That’s the “Run-Up” for Thursday, January 11. Now the rundown.

archived recording (chris christie)

And it’s clear to me tonight that there isn’t a path for me to win the nomination, which is why I’m suspending my campaign, tonight, for president of the United States.

astead herndon

Wednesday evening, hours before a debate he had not qualified for, former New Jersey Governor Chris Christie announced he was suspending his presidential campaign. On his way out, instead of endorsing anyone, he fired a parting shot at his challengers and the frontrunner, Donald Trump.

archived recording (chris christie)

Anyone who is unwilling to say that he is unfit to be president of the United States is unfit themselves to be president of the United States.

astead herndon

The other Republican candidates for president have been traveling all over Iowa this week, with campaign stops across the state ahead of next week’s caucuses. Meanwhile —

archived recording 4

I’d like to introduce President Trump.

archived recording (donald trump)

Well, I want to thank you all —

astead herndon

Trump spent part of his week not in Iowa, but in Washington, DC, where an appeals court is hearing arguments on one of his pending legal cases.

archived recording (donald trump)

It’s a very sad thing that’s happened with this whole situation. When they talk about a threat to democracy, that’s your real threat to democracy, and I feel that, as a president, you have to have immunity —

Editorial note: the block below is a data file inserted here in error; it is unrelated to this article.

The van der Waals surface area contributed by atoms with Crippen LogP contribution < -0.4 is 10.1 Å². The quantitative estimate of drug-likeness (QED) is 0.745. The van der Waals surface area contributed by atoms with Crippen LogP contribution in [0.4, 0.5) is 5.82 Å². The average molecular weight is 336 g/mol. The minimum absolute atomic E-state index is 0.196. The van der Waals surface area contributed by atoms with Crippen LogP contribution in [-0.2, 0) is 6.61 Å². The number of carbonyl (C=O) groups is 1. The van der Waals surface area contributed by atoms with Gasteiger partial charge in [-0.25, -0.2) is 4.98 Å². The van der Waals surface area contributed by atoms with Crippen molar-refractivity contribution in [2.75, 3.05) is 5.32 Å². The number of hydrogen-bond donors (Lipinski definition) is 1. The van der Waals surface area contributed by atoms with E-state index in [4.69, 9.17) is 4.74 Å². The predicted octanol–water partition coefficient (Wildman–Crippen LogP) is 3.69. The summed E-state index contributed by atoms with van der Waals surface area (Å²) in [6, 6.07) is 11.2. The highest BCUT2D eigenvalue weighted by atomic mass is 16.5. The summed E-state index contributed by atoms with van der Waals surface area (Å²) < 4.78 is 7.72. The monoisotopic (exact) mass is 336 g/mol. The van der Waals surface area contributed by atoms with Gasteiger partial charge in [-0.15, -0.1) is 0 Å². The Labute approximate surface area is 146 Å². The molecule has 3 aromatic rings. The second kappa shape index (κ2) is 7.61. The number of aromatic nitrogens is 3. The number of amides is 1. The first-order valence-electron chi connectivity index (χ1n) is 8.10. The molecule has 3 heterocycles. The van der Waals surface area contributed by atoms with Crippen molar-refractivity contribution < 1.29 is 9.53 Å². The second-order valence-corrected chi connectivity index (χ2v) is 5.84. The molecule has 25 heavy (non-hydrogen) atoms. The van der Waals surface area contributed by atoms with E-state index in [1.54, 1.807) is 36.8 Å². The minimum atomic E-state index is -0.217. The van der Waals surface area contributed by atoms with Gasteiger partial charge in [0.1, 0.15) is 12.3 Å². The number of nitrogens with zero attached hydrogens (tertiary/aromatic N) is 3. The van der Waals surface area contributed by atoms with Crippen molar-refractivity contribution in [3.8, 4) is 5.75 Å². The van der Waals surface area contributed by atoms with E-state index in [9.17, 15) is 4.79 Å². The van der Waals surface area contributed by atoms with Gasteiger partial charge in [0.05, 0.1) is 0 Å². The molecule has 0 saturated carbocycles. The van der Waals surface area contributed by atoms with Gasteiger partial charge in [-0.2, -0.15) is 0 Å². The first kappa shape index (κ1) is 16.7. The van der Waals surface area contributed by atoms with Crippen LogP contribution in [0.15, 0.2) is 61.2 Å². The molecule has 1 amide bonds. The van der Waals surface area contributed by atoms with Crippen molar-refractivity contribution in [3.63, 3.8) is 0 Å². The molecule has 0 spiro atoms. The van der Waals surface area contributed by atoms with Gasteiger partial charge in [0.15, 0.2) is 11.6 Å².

astead herndon

A panel of three appeals court judges expressed skepticism that the former President is immune from prosecution for plotting to overthrow the 2020 election. The case is expected to end up before the Supreme Court.

We’re four days away from the Iowa caucuses, and 299 days away from the general election. We’ll see you next week.

[INSTRUMENTAL MUSIC PLAYING]

“The Run-Up” is reported by me, Astead Herndon. It’s produced by Elisa Gutierrez, Caitlin O’Keefe, and Anna Foley. It’s edited by Rachel Dry, Lisa Tobin, and Frannie Carr Toth, with original music by Dan Powell, Marion Lozano, Pat McCusker, Sophia Lanman, Diane Wong, and Elisheba Ittoop. It was mixed by Sophia Lanman, and fact checked by Caitlin Love.

Special Thanks to Paula Szuchman, Sam Dolnick, Larissa Anderson, Maddy Masiello, David Halbfinger, Mahima Chablani, Renan Borelli, and Jeffrey Miranda.

Do you have questions about the 2024 election, like, what’s never made sense to you about polling, or the electoral college, and why don’t third-party candidates get more traction in our system? We want to hear from you. Email us at TheRunUp@NYTimes.com, or better yet, record your question using the voice memo app on your phone and send us the file. That email, again, is TheRunUp@NYTimes.com.

And, finally, if you like the show and want to get updates on the latest episodes, follow our feed wherever you get your podcasts. Thanks for listening.

[INSTRUMENTAL MUSIC PLAYING]